Your link from the LII at Cornell is part of a larger work, Introduction to Basic Legal Citation by Peter W. Martin, which describes how legal sources are cited according to the Harvard Bluebook system in American legal writing— briefs, judicial opinions, and other works by lawyers and judges. This format may differ from the one preferred by the style guide you are following, and you should adhere to the guidance of your style guide and your editor. For what it's worth, however, MLA, APA, and Chicago all seem to stipulate this format for American court cases, and it is the format used by the law reviews and the federal courts.
To simplify, the citation of an American judicial decision generally takes this format:
[Case Name], [Volume of Reporter] [Abbreviated Name of Reporter] [Starting page number of case] ([Abbreviated Name of Court] [Date of Decision]), [electronic source info]
The principal gotcha here is that the case is unpublished (note the NOT TO BE PUBLISHED IN OFFICIAL REPORTS across the top of the document), and so it would not appear in California Appellate Reports, which the official reporter for the California 4th District Court of Appeal, Division 1 (and for all the other California appellate courts). Depending on the court, this could mean that the decision is never to be cited at all in legal writing, although that would not restrict you in other fields. In any case, the fields referring to reporter and page number are not applicable, and instead, a docket number or reference to an electronic source (URL or database name and record number) would take its place. Thus, you will probably see this cited as something like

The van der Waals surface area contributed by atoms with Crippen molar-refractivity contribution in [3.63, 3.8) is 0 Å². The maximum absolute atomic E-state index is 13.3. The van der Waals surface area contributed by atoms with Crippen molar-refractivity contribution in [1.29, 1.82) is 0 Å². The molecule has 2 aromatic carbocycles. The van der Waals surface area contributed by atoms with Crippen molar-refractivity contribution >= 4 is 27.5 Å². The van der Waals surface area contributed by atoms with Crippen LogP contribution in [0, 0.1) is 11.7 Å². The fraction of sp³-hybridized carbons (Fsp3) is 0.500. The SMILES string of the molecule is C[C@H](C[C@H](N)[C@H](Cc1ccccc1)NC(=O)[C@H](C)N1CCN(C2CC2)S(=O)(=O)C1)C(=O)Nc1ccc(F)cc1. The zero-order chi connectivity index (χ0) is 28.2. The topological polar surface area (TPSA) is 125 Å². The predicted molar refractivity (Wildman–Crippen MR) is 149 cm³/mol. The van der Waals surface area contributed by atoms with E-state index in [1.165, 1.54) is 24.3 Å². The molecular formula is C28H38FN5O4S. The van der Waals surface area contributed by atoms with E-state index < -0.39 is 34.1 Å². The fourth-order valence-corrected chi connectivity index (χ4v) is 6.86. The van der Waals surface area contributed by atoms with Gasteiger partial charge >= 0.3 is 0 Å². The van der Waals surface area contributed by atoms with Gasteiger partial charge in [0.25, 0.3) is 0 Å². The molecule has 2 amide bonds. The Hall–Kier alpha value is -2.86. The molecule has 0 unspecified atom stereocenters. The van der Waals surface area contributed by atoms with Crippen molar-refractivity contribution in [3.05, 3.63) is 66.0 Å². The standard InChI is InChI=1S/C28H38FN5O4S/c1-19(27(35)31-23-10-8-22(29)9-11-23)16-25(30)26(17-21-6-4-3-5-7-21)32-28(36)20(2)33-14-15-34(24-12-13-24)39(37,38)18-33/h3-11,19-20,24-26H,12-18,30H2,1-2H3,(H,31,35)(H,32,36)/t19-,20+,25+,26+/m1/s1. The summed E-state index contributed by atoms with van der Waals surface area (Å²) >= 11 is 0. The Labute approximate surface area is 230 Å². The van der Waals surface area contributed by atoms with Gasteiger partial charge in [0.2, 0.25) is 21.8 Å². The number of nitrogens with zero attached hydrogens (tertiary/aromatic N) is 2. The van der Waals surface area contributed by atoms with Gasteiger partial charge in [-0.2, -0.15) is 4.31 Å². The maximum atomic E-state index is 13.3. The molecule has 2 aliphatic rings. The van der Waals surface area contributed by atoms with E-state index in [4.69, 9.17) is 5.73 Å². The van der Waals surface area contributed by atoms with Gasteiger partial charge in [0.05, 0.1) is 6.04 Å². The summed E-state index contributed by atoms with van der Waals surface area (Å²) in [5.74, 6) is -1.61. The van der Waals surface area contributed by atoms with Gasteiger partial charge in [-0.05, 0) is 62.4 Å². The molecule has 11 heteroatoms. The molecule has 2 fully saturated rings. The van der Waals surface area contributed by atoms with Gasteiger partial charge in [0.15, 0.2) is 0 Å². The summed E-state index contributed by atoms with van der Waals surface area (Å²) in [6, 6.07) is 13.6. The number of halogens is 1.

David L. Riley v. State of California 2013 WL 475242 (Cal. Ct. App. 4th Dist. Feb. 8, 2013)
where 475242 is the Westlaw number according to various blogs, or more compactly
Riley v. California No. D059840 (Cal. Ct. App. 2013)
I cannot speak to the formats used in other systems (whether citations systems or legal systems).